It's probably impossible to understand President-elect Obama without knowing his spiritual biography. From his birth to a mixed-faith couple to his faith-based community organizing to his decision to distance himself from longtime pastor Jeremiah Wright, Obama's story speaks to the rewards and challenges of being a believer.

Born to an Interfaith Couple

Obama was born in 1961 in Hawaii to a white mother from a Protestant Christian background—Obama later called her a “lonely witness for secular humanism”—and a black father from Kenya. His father was raised a Muslim, but Obama has said that “by the time he met my mother he was a confirmed atheist, thinking religion to be so much superstition.” Obama’s parents divorced when he was two and his dad returned to Kenya. He saw his dad only once more, for a month-long visit when he was ten, before his death.

Indonesian Interlude

At age six, Obama moved with his mother and her second husband, a Muslim whom Obama and his sister have described as not religious, to Indonesia. Obama lived there for four years until 1971. He occasionally accompanied his stepfather to prayers at the local mosque, though Obama’s sister has said the family attended the mosque only for “big communal events.”

Obama spent the second and third grades in Indonesia in a Catholic school and third and fourth grades in a public school, which Obama has called a “Muslim school.” Because Obama was registered as a Muslim there—other students were apparently registered as Christians or Buddhists—he attended two hours of Qur’anic study a week. Reputable news organizations have shown that the rumor that Obama attended a radical Islamic madrassa is false.

A 'Spirituality Awakened' Mom

“[F]or all her professed secularism,” Obama has written “my mother was in many ways the most spiritually awakened person that I've ever known….. Without the help of religious texts or outside authorities, she worked mightily to instill in me the values that many Americans learn in Sunday school: honesty, empathy, discipline, delayed gratification, and hard work. She raged at poverty and injustice.”

Faith-Based Community Organizing

After graduating from Columbia University, Obama took a job as a community organizer for a group of churches in Chicago that were grappling with economic fallout from nearby factory closures. “The Christians with whom I worked recognized themselves in me,” Obama has written. “They saw that I knew their Book and shared their values and sang their songs. But they sensed that a part of me remained removed, detached, an observer among them. I came to realize that without an unequivocal commitment to a particular community of faith, I would be consigned at some level to always remain apart.”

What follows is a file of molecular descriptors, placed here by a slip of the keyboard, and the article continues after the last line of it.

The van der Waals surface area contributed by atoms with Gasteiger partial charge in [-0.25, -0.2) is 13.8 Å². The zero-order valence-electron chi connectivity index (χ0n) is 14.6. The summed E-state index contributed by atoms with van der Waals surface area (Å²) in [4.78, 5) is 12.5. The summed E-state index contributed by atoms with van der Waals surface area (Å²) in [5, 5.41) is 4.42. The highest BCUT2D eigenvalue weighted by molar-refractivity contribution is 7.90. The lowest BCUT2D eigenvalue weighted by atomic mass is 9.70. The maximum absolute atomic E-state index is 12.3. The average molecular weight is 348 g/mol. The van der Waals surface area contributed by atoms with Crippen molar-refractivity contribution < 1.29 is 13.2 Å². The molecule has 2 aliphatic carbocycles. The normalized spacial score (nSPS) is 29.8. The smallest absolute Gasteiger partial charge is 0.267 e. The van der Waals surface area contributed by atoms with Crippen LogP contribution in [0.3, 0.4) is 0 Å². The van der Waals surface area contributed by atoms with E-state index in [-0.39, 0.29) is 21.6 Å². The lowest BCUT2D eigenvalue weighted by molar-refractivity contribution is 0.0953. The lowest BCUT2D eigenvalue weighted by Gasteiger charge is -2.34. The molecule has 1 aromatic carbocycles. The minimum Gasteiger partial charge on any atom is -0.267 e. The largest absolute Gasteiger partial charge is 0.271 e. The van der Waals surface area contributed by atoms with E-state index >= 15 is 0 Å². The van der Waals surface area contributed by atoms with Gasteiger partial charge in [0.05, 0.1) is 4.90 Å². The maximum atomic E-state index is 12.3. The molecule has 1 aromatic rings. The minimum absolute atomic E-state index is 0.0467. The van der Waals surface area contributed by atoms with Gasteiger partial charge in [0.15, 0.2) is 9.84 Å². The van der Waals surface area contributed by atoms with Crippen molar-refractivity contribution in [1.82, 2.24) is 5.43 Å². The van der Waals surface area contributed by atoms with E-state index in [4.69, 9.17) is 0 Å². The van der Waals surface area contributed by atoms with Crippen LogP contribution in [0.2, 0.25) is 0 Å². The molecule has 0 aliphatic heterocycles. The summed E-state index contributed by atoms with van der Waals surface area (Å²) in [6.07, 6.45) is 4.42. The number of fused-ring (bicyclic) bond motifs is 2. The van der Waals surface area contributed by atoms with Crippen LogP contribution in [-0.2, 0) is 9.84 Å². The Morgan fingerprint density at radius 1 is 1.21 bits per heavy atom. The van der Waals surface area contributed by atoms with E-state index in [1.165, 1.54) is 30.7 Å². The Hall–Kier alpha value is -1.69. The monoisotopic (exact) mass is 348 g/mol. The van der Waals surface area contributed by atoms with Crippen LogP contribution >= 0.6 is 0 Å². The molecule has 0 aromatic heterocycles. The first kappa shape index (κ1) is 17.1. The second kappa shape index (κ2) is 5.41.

By the time he reached his late 20s, Obama wrote, “I was finally able to walk down the aisle of Trinity United Church of Christ one day and be baptized. It came about as a choice and not an epiphany; the questions I had did not magically disappear. But kneeling beneath that cross on the South Side of Chicago, I felt God's spirit beckoning me. I submitted myself to His will, and dedicated myself to discovering His truth.”

Befriending the Rev. Jeremiah Wright

At Chicago's Trinity United Church of Christ, a predominantly black church that is the largest congregation in a mostly white denomination, Obama grew close to Rev. Jeremiah Wright, a fiery proponent of black liberation theology and a liberal political activist. Wright’s controversial actions included traveling with Nation of Islam leader Louis Farrakhan to meet Libyan leader Muammar el-Qaddafi, then a sworn enemy of the U.S.

When Obama left Chicago for Harvard Law School, he brought cassettes of Wright’s sermons with him. Wright officiated at Obama's marriage to his wife Michelle and baptized his two daughters, Malia and Sasha. And Obama entitled his 2006 best-seller "The Audacity of Hope" after one of Wright’s sermons.

Obama's Major 2006 Address on Faith and Politics

Troubles with Rev. Wright

In March 2008, when Senator Hillary Clinton was still challenging Obama for the Democratic presidential nomination, videos of incendiary Jeremiah Wright sermons made their way onto the internet and triggered a crush of news coverage. With Wright telling blacks to sing “God Damn America” instead of “God Bless America” and calling the United States the “U.S. of KKKA,” the video clips sparked the biggest crisis of Obama’s political career. Obama responded with a televised primetime speech titled “Race in America.” “As imperfect as he may be,” Obama told the nation, “he has been like family to me…. I can no more disown him than I can disown the black community.”

But after Wright continued making controversial public appearances, Obama did disavow him, later that same spring, saying Wright wasn't “the man I met 20 years ago.” And after Trinity United Church of Christ hosted a Catholic priest who lambasted Hillary Clinton with racially charged language, Obama announced that he and his family were leaving the church.

Closing the God Gap

From the beginning of his presidential campaign, Obama did more to reach out to religious voters than any Democratic White House hopeful in memory. He printed up pamphlets describing his life as a "Committed Christian," met with conservative evangelical leaders, and vowed to beef up the White House Office of Faith-Based Initiatives and to forge a new Democratic approach to abortion. He also participated in a handful of televised forums on faith, including one last August with megachurch pastor Rick Warren.

Obama's faith outreach paid off. He won Protestant and Christian voters, whom John Kerry had lost in 2004, and made inroads among white evangelicals and frequent churchgoers. He later invited Warren to give the invocation at his inauguration.


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